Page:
The Neuropsychology of Aging

May 10, 2020
Aging is a topic of much interest in recent years. This is due to the increase in life expectancy at birth, as well as the proportion of people over 60 years of age in the general population.

It’s a known fact that everyone ages. Although you may not like the idea, your cells age as time goes on and both your physical appearance and cognition change. Furthermore, one of the fields that study these changes at the neural level is the neuropsychology of aging.

According to the World Health Organization (WHO), aging is the consequence of molecular and cellular damage over a prolonged period of time. Thus, it leads to a gradual decrease in physical and mental capacity, at least from a biological point of view. Similarly, aging also leads to an increased risk of disease, and ultimately death.

However, in addition to biological changes, other factors also influence aging. Physical and social environments also influence the home, the neighborhood, and the communities that surround a person. Furthermore, the personal characteristics of each individual (sex, ethnicity, and socioeconomic level, among others) also affect how they age.

Trees shaped as heads.

Normal and pathological aging

The neuropsychology of normal aging

The physiological changes aging causes can lead to functional losses and depend on several factors:

  • Cognitive status.
  • Physical disability.
  • Emotional factors.
  • Intercurrent medical illnesses.
  • Quality of life.

Pathologies such as hypertension, diabetes, or cardiovascular conditions lead to a loss of physical and functional capacities over time. For example, anxiety and depression increase the risk of cognitive decline. In normal aging, the brain and cognitive reserve go hand in hand with the degree of loss of function.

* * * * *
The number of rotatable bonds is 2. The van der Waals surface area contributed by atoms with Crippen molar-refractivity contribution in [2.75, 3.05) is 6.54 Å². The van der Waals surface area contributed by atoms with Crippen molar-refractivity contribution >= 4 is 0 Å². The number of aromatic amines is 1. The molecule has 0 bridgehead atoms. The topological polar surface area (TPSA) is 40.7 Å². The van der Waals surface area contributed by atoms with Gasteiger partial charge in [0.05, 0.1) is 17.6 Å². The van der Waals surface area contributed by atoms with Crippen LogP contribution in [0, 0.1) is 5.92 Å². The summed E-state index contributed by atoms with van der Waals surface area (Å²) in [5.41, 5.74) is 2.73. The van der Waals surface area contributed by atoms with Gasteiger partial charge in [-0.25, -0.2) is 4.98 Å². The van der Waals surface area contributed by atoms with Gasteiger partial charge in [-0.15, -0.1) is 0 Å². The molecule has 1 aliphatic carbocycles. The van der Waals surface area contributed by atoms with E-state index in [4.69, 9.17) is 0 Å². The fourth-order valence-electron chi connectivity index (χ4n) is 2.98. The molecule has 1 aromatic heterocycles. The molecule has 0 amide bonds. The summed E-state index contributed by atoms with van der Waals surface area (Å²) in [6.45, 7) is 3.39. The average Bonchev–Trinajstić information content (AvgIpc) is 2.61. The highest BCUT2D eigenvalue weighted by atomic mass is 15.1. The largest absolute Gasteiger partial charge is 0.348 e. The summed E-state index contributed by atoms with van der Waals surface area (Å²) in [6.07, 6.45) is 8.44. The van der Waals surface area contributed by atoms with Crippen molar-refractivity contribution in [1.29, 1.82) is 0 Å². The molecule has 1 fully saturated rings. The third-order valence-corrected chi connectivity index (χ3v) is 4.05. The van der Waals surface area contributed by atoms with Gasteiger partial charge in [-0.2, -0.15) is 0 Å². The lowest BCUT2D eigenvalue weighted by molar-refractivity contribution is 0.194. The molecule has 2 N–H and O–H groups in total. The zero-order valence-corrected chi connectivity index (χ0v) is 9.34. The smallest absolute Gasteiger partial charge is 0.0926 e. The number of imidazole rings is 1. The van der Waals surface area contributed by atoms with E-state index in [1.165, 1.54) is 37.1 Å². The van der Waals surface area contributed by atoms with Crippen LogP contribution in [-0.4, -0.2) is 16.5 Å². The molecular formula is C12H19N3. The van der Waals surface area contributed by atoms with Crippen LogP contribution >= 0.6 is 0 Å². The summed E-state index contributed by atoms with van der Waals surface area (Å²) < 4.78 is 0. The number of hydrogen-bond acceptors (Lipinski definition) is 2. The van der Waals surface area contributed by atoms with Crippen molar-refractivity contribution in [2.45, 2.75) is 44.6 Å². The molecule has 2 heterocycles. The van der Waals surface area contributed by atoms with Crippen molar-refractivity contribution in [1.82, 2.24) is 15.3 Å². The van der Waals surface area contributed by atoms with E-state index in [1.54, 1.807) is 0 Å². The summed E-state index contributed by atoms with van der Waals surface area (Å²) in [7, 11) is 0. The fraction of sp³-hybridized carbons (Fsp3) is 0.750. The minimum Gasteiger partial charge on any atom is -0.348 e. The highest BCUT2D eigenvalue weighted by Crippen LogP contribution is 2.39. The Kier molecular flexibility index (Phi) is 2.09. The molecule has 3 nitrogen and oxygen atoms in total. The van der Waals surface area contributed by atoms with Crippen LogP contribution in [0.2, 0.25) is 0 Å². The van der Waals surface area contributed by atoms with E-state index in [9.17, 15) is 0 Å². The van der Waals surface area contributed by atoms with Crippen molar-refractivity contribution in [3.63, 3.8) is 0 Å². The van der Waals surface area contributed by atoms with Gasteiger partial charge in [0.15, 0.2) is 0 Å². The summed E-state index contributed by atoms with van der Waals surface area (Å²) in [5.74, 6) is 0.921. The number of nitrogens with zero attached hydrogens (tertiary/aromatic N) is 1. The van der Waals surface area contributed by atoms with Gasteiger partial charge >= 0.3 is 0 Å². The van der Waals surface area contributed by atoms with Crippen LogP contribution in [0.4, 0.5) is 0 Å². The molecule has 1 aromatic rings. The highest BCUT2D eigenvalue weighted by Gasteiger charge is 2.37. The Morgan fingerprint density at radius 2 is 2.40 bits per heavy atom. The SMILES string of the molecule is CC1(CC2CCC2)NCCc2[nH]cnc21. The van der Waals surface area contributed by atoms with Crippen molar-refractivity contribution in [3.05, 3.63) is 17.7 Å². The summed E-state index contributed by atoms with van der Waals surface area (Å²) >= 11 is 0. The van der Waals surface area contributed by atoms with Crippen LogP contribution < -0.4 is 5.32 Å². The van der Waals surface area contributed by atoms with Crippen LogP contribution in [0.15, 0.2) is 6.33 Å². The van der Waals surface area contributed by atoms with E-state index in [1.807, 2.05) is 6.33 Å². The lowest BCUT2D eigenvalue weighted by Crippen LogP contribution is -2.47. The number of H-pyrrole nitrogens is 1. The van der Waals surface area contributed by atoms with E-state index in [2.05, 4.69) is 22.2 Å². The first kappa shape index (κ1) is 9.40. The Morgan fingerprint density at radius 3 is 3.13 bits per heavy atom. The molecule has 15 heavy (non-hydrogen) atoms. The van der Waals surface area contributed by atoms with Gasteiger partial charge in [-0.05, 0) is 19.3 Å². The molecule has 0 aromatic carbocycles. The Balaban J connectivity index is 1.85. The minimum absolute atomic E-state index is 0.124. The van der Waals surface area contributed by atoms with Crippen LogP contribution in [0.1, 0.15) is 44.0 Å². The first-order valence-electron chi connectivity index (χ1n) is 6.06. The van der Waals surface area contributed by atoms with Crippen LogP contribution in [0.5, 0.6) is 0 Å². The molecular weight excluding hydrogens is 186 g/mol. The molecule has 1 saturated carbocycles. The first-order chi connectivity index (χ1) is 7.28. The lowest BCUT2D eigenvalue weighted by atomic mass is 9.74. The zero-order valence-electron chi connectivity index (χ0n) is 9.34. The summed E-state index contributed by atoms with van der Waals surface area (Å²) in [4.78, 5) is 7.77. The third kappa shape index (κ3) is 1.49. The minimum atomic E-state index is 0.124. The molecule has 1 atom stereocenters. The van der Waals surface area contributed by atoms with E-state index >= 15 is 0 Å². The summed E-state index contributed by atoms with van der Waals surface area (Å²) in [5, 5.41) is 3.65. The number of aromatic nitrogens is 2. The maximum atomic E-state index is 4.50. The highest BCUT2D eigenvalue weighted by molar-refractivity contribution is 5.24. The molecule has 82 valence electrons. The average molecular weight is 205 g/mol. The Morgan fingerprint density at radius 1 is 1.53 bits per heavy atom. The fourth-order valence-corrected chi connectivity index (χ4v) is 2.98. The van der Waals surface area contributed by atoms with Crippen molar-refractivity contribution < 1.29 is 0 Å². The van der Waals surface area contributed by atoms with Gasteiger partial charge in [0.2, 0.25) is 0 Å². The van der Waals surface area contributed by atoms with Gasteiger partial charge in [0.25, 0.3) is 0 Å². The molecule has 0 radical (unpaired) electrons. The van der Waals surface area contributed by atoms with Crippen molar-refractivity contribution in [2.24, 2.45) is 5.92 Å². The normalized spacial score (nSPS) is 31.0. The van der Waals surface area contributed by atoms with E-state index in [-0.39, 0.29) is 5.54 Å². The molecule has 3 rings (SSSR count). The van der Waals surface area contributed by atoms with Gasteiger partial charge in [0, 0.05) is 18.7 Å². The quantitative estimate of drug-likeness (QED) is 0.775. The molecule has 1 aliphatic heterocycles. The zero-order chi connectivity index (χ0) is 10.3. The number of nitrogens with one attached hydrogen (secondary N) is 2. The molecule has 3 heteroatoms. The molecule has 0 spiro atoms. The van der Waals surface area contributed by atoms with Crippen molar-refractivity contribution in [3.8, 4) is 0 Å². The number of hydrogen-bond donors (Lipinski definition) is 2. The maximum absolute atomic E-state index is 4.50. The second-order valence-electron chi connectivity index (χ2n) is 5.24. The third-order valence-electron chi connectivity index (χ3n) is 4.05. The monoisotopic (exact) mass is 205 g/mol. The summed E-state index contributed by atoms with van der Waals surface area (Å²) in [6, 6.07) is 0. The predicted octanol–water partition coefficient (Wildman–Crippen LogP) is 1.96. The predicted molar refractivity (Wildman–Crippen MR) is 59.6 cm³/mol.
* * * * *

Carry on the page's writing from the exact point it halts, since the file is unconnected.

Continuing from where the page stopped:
As you can see, cognitive reserve is the ability of the adult brain to maintain normal function when affected by aggression. Thus, the greater the cognitive reserve, the less the impact of the attacks. This occurs because healthy brain tissue is able to supply the loss of neurons and synapses. Thus, the same pathology would produce a greater deficit in individuals with lower cognitive reserve.

In this sense, the neuropsychological model of aging focuses on the relationships between cognition and risk factors, protective factors, the brain, and the clinical state of patients. Some aspects of cognition should be analyzed for the study of cognitive changes associated with age. For example:

Tests associated with normal aging

Regarding general cognitive status, functional activity, and mood:

  • Mini-mental state examination (MMSE).
  • Blessed Dementia Scale (BDS).
  • Functional Activities Questionnaire (FAQ).
  • Beck’s Depression Inventory (BDI).
  • Wechsler Adult Intelligence Scale. Information Subtest (WAIS-III).

Also, when it comes to processing speed and attention:

  • Reaction Time Task (PC, Vienna System).
  • Paced Auditory Serial Addition Test (PASAT).
  • Trail Making Test (TMT-A).
  • Color Trails Test (CTT).

Finally, on the visuospatial, visuoperceptive, and visuoconstructive functions: